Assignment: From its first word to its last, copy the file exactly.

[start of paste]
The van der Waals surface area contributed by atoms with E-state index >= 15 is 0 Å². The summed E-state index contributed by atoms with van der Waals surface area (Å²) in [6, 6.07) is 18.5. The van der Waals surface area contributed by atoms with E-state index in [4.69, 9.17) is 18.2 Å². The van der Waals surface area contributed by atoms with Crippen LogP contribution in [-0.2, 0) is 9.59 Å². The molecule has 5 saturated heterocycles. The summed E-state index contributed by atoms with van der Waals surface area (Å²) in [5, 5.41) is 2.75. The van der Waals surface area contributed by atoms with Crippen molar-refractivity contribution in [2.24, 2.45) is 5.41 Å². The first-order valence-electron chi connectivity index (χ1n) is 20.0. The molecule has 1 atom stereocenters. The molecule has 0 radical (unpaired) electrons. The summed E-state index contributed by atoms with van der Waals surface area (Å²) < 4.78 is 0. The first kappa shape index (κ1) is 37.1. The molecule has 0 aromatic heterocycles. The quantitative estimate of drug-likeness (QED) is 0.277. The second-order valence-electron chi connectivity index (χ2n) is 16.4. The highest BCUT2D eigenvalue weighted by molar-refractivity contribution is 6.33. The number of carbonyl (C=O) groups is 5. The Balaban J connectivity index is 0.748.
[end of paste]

The van der Waals surface area contributed by atoms with E-state index >= 15 is 0 Å². The summed E-state index contributed by atoms with van der Waals surface area (Å²) in [6, 6.07) is 18.5. The van der Waals surface area contributed by atoms with E-state index in [4.69, 9.17) is 18.2 Å². The van der Waals surface area contributed by atoms with Crippen LogP contribution in [-0.2, 0) is 9.59 Å². The molecule has 5 saturated heterocycles. The summed E-state index contributed by atoms with van der Waals surface area (Å²) in [5, 5.41) is 2.75. The van der Waals surface area contributed by atoms with Crippen molar-refractivity contribution in [2.24, 2.45) is 5.41 Å². The first-order valence-electron chi connectivity index (χ1n) is 20.0. The molecule has 1 atom stereocenters. The molecule has 0 radical (unpaired) electrons. The summed E-state index contributed by atoms with van der Waals surface area (Å²) < 4.78 is 0. The first kappa shape index (κ1) is 37.1. The molecule has 0 aromatic heterocycles. The quantitative estimate of drug-likeness (QED) is 0.277. The second-order valence-electron chi connectivity index (χ2n) is 16.4. The highest BCUT2D eigenvalue weighted by molar-refractivity contribution is 6.33. The number of carbonyl (C=O) groups is 5. The Balaban J connectivity index is 0.748.